Sunday, 10 August 2008

Mendel Museum in Brno, Czech Republic

For a place with such huge significance, the Abbey of St Thomas in Brno, Czech Republic, is remarkably understated. It's arguably the birthplace of modern science.
The patch of grass outside once played host to the world’s most important greenhouse, while a small flower bed of red and white begonias demonstrates the scientific laws that were discovered there.
The man who put this loveable Augustinian abbey on the map was Gregor Mendel, the former abbot.
He was the monk who discovered the laws of genetic inheritance. So much has come as a result of this discovery – confirmation of Darwin’s evolutionary theory, many medical treatments, cloned sheep, the human genome project – that his name should be far better known.
The small museum by the begonia bed explores the importance of Mendel’s work, and tries to explain in layman’s terms how dominant and recessive alleles work.
It also goes into his life, and tells the extraordinary story of a monk from a European backwater who revolutionised the way we think about ourselves. His work was 99% drudgery – meticulously growing peas and logging their characteristics.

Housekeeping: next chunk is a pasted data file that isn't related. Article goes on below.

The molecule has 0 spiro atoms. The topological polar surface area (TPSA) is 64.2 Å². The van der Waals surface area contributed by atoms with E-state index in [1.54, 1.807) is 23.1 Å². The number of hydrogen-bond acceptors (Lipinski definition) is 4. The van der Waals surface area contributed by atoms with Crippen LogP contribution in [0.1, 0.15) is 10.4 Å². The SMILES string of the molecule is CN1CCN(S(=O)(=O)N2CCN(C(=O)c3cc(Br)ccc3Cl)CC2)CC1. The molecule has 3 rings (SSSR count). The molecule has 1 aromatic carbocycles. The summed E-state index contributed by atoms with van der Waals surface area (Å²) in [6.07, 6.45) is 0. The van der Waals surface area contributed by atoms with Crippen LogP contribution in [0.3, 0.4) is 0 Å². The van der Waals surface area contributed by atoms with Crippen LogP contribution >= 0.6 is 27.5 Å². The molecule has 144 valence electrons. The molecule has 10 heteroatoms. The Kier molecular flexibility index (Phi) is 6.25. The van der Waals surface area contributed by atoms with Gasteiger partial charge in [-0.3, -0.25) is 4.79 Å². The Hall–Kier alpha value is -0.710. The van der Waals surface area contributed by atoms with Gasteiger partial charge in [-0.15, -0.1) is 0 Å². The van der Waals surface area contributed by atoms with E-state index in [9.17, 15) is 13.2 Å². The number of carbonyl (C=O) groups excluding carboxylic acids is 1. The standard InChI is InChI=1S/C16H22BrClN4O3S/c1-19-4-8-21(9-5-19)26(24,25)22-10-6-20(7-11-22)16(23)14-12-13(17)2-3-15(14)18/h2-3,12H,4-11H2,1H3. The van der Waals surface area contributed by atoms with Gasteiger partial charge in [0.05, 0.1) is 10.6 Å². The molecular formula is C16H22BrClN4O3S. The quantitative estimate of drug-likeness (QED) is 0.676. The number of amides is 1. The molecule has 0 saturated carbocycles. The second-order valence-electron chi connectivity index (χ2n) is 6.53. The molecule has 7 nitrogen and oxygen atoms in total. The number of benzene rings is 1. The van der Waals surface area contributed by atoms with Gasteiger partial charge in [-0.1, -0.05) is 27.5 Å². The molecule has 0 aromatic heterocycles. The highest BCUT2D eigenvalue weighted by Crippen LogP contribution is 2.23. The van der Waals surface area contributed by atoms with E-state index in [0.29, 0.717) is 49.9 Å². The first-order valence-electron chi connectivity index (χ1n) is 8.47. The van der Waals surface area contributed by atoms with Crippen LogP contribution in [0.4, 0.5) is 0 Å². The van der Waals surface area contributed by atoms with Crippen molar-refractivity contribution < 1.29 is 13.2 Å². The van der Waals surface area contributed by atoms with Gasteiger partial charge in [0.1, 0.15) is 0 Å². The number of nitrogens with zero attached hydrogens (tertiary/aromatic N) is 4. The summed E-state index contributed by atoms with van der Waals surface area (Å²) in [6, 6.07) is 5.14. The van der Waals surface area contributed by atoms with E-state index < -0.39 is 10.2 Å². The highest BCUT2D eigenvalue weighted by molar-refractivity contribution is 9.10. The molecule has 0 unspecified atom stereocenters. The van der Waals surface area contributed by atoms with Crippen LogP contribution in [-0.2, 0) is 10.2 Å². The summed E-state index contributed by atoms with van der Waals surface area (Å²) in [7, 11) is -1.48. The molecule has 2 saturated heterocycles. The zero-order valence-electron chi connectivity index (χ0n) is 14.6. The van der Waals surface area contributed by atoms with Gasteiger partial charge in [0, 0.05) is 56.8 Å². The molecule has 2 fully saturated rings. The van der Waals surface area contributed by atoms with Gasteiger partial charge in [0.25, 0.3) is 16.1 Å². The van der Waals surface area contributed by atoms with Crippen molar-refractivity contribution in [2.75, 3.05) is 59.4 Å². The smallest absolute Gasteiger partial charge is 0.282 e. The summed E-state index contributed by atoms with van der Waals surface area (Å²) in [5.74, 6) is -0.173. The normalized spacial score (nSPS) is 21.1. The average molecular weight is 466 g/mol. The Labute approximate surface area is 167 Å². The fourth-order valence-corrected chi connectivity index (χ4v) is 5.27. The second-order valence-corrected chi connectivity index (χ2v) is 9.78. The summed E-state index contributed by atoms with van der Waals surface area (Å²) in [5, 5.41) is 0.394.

But from those humble garden peas came so much – and the Mendel Museum is a fascinating little diversion for any traveller visiting this part of Central Europe.

Getting to the Mendel Museum in Brno, Czech Republic

Nearest International Airport: Brno Turany airport receives a few international flights (usually the budget airlines such as Ryanair and Smart Wings), but most international visitors will fly into Prague then get the train. That said, Vienna (Austria) and Bratislava (Slovakia) are actually closer to Brno than Prague.
Using public transport: There are good train links to Brno from Prague, Bratislava and Vienna. Take tram number 1 from the central train station.

More information: Mendel Museum

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